Tetris: Exploring Human Strategies via Cross Entropy Reinforcement Learning Models

Catherine SibertRensselear Polytechnic Institute, Troy, New York, United States
John LindstedtRensselaer Polytechnic Institute
Wayne GrayRensselaer Polytechnic Institute

Abstract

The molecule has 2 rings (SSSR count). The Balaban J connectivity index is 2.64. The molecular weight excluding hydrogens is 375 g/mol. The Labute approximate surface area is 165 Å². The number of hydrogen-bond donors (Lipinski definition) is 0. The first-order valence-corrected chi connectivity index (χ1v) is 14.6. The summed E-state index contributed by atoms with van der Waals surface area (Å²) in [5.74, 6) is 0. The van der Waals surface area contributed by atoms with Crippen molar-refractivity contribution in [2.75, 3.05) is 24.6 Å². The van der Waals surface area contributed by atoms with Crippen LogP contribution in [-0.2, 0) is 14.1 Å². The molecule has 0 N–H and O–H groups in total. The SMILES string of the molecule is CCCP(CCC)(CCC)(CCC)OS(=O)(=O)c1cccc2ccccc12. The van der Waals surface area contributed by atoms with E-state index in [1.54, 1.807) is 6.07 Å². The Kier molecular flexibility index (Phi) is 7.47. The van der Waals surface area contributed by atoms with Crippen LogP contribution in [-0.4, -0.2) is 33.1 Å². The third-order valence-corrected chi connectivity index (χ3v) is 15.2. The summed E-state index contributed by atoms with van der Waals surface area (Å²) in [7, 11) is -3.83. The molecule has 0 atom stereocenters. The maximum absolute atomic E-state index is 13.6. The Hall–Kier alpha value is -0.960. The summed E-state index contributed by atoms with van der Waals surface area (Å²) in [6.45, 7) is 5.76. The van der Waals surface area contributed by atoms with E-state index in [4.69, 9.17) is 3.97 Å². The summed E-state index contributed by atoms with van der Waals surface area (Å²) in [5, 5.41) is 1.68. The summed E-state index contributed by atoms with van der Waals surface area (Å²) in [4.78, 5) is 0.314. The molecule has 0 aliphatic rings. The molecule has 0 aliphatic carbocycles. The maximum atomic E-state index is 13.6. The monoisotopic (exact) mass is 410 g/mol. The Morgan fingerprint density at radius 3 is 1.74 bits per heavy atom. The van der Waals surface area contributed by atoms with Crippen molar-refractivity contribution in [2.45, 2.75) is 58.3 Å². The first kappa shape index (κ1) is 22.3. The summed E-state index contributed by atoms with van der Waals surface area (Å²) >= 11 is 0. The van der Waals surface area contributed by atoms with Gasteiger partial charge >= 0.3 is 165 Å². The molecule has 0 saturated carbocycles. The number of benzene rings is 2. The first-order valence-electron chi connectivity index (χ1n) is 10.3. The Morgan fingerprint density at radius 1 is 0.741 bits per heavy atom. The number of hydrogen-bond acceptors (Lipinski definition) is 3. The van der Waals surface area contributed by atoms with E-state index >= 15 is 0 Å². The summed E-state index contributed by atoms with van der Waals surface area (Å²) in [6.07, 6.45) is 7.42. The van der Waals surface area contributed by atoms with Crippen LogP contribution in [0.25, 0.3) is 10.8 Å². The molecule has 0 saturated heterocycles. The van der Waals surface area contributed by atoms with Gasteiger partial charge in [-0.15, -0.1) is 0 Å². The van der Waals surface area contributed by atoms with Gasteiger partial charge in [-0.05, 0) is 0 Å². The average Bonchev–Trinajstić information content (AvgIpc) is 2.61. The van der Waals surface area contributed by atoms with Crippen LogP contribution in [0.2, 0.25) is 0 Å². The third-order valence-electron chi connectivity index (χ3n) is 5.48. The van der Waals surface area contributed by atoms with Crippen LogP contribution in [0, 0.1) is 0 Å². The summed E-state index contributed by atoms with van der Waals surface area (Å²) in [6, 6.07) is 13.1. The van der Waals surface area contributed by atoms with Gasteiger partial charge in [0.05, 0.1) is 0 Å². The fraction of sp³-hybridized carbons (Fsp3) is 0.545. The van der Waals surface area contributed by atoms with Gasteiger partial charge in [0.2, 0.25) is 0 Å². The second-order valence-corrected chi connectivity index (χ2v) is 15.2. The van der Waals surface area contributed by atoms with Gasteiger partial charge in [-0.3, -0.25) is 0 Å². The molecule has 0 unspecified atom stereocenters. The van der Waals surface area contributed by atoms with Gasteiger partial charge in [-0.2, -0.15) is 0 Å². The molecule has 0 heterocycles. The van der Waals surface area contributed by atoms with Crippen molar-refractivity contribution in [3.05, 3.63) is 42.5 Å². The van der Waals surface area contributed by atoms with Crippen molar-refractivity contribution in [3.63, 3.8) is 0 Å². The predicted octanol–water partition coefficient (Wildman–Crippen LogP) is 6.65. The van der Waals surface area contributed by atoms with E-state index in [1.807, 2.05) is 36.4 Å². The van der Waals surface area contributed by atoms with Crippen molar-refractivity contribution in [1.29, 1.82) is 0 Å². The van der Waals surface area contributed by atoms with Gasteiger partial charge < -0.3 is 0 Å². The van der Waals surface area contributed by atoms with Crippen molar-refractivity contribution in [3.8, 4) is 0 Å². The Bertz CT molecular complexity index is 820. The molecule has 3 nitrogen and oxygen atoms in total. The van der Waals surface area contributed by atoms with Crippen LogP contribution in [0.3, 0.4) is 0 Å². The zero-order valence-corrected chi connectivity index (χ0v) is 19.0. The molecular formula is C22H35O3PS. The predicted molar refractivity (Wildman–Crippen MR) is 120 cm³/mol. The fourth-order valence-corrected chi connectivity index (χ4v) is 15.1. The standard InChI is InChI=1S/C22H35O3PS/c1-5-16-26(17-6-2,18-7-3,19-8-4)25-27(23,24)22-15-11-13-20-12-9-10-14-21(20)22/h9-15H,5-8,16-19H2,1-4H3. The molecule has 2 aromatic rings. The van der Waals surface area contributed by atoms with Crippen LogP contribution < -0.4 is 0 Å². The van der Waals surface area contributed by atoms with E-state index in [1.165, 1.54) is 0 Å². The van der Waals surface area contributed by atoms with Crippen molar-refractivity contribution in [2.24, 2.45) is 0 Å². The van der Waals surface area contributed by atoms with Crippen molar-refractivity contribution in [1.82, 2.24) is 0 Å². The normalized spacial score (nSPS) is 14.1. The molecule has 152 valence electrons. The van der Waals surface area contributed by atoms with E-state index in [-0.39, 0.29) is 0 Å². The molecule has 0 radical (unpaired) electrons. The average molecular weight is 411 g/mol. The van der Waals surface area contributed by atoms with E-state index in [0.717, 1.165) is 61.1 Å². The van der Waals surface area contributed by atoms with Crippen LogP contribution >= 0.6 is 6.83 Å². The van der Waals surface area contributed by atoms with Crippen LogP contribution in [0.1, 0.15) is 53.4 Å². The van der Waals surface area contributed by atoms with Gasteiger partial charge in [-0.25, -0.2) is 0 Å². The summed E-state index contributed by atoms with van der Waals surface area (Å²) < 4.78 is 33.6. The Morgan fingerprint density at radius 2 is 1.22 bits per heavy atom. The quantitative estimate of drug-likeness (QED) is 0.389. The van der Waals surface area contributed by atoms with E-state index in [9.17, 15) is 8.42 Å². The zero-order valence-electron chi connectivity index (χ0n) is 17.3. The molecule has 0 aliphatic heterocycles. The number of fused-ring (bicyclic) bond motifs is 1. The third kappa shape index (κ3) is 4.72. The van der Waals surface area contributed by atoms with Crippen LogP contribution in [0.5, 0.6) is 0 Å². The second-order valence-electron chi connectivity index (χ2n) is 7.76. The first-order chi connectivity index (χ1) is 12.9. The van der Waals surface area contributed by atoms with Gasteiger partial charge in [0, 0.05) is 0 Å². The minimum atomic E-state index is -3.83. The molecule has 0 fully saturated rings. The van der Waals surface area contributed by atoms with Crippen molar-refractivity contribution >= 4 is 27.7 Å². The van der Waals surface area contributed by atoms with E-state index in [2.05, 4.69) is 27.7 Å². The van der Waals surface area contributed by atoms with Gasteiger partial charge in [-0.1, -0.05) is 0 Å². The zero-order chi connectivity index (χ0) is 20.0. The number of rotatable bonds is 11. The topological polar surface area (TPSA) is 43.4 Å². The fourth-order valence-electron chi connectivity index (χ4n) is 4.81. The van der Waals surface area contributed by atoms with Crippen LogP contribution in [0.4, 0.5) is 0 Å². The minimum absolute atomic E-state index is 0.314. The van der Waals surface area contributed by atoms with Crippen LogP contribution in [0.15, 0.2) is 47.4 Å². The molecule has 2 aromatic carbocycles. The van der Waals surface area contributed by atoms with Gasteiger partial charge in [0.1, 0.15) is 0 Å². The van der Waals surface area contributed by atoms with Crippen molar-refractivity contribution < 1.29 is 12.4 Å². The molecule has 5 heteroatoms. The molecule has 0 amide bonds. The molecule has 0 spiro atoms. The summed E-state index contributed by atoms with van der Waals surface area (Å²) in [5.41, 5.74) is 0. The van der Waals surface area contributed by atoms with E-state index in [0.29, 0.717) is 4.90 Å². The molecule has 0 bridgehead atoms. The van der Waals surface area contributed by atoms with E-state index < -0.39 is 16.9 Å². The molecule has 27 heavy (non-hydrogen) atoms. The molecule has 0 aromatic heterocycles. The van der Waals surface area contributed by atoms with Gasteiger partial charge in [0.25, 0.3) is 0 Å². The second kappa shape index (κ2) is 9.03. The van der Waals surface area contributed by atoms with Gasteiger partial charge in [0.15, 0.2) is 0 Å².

Tetris has been used as a research tool more often than any other video game (Mayer, in press). However, perhaps due to the game's complex combination of visual features, rapid changes, and real-time decision-making, research and understanding of the strategies used by human players has languished. We use cross-entropy reinforcement learning (CERL) to explore the space of features and feature weights that predict or do not predict fine details of human performance. As CERL models operate without human constraints (e.g., all possible placements are evaluated on each episode of play without any cost of time) an important part of our project is to identify the fine details of play that distinguish human judgement from CERL judgement and to relate these differences to human cognitive strengths (such as goal hierarchies) and weaknesses (such as movement time and time to consider and weigh alternative moves)

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